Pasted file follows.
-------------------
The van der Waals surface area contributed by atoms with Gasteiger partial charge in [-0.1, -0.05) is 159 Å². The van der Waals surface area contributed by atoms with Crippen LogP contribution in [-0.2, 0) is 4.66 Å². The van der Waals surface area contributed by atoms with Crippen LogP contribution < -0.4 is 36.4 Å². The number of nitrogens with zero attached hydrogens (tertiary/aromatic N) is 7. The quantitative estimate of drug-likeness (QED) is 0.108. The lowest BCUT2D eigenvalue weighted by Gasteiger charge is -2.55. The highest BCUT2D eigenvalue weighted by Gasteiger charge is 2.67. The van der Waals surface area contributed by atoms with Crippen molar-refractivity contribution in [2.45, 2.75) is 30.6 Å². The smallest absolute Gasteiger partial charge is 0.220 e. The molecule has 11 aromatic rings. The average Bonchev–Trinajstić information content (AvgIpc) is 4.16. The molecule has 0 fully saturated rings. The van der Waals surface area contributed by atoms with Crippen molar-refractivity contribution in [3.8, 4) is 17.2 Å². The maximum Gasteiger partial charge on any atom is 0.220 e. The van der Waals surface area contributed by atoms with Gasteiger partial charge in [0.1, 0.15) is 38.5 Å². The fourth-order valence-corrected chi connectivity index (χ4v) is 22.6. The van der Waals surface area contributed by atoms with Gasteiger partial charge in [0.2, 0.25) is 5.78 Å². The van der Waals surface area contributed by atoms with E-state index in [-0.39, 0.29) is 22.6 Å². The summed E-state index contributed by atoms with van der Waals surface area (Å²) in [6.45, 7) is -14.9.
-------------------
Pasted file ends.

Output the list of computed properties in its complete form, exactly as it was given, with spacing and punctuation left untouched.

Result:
The van der Waals surface area contributed by atoms with Gasteiger partial charge in [-0.1, -0.05) is 159 Å². The van der Waals surface area contributed by atoms with Crippen LogP contribution in [-0.2, 0) is 4.66 Å². The van der Waals surface area contributed by atoms with Crippen LogP contribution < -0.4 is 36.4 Å². The number of nitrogens with zero attached hydrogens (tertiary/aromatic N) is 7. The quantitative estimate of drug-likeness (QED) is 0.108. The lowest BCUT2D eigenvalue weighted by Gasteiger charge is -2.55. The highest BCUT2D eigenvalue weighted by Gasteiger charge is 2.67. The van der Waals surface area contributed by atoms with Crippen molar-refractivity contribution in [2.45, 2.75) is 30.6 Å². The smallest absolute Gasteiger partial charge is 0.220 e. The molecule has 11 aromatic rings. The average Bonchev–Trinajstić information content (AvgIpc) is 4.16. The molecule has 0 fully saturated rings. The van der Waals surface area contributed by atoms with Crippen molar-refractivity contribution in [3.8, 4) is 17.2 Å². The maximum Gasteiger partial charge on any atom is 0.220 e. The van der Waals surface area contributed by atoms with Gasteiger partial charge in [0.1, 0.15) is 38.5 Å². The fourth-order valence-corrected chi connectivity index (χ4v) is 22.6. The van der Waals surface area contributed by atoms with Gasteiger partial charge in [0.2, 0.25) is 5.78 Å². The van der Waals surface area contributed by atoms with E-state index in [-0.39, 0.29) is 22.6 Å². The summed E-state index contributed by atoms with van der Waals surface area (Å²) in [6.45, 7) is -14.9.